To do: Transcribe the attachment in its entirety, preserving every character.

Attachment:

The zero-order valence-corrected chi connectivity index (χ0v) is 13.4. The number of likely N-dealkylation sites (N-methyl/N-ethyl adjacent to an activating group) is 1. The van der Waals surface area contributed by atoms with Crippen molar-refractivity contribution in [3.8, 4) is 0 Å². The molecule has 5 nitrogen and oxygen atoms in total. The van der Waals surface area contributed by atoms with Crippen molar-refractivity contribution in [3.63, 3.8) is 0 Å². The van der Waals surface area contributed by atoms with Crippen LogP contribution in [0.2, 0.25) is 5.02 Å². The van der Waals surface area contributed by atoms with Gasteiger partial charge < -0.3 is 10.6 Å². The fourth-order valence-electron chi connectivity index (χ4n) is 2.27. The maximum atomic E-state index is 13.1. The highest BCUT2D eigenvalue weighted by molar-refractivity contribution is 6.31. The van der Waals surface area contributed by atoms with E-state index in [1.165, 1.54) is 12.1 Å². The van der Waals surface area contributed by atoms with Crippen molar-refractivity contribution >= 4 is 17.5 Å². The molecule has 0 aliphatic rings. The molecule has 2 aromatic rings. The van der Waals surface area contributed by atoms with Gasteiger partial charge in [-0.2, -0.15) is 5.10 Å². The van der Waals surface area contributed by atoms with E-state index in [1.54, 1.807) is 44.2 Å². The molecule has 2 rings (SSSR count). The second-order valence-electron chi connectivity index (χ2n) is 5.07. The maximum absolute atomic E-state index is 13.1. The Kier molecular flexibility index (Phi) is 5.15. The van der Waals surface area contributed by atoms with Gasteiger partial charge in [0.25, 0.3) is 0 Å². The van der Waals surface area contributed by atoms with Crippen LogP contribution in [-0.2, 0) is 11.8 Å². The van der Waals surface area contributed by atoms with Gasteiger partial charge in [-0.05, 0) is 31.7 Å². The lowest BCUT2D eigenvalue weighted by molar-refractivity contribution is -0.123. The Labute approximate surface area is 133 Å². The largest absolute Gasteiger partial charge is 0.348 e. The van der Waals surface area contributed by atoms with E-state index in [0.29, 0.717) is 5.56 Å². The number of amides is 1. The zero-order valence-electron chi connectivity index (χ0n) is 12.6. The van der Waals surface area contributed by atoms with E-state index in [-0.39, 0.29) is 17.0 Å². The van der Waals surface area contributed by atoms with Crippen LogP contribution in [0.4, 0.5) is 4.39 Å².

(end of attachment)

The zero-order valence-corrected chi connectivity index (χ0v) is 13.4. The number of likely N-dealkylation sites (N-methyl/N-ethyl adjacent to an activating group) is 1. The van der Waals surface area contributed by atoms with Crippen molar-refractivity contribution in [3.8, 4) is 0 Å². The molecule has 5 nitrogen and oxygen atoms in total. The van der Waals surface area contributed by atoms with Crippen molar-refractivity contribution in [3.63, 3.8) is 0 Å². The van der Waals surface area contributed by atoms with Crippen LogP contribution in [0.2, 0.25) is 5.02 Å². The van der Waals surface area contributed by atoms with Gasteiger partial charge < -0.3 is 10.6 Å². The fourth-order valence-electron chi connectivity index (χ4n) is 2.27. The maximum atomic E-state index is 13.1. The highest BCUT2D eigenvalue weighted by molar-refractivity contribution is 6.31. The van der Waals surface area contributed by atoms with E-state index in [1.165, 1.54) is 12.1 Å². The van der Waals surface area contributed by atoms with Crippen molar-refractivity contribution >= 4 is 17.5 Å². The molecule has 0 aliphatic rings. The molecule has 2 aromatic rings. The van der Waals surface area contributed by atoms with Gasteiger partial charge in [-0.2, -0.15) is 5.10 Å². The van der Waals surface area contributed by atoms with E-state index in [1.54, 1.807) is 44.2 Å². The molecule has 2 rings (SSSR count). The second-order valence-electron chi connectivity index (χ2n) is 5.07. The maximum absolute atomic E-state index is 13.1. The Kier molecular flexibility index (Phi) is 5.15. The van der Waals surface area contributed by atoms with Gasteiger partial charge in [0.25, 0.3) is 0 Å². The van der Waals surface area contributed by atoms with Crippen LogP contribution in [-0.2, 0) is 11.8 Å². The van der Waals surface area contributed by atoms with Gasteiger partial charge in [-0.05, 0) is 31.7 Å². The lowest BCUT2D eigenvalue weighted by molar-refractivity contribution is -0.123. The Labute approximate surface area is 133 Å². The largest absolute Gasteiger partial charge is 0.348 e. The van der Waals surface area contributed by atoms with E-state index in [0.29, 0.717) is 5.56 Å². The number of amides is 1. The zero-order valence-electron chi connectivity index (χ0n) is 12.6. The van der Waals surface area contributed by atoms with E-state index in [-0.39, 0.29) is 17.0 Å². The van der Waals surface area contributed by atoms with Crippen LogP contribution in [0.4, 0.5) is 4.39 Å².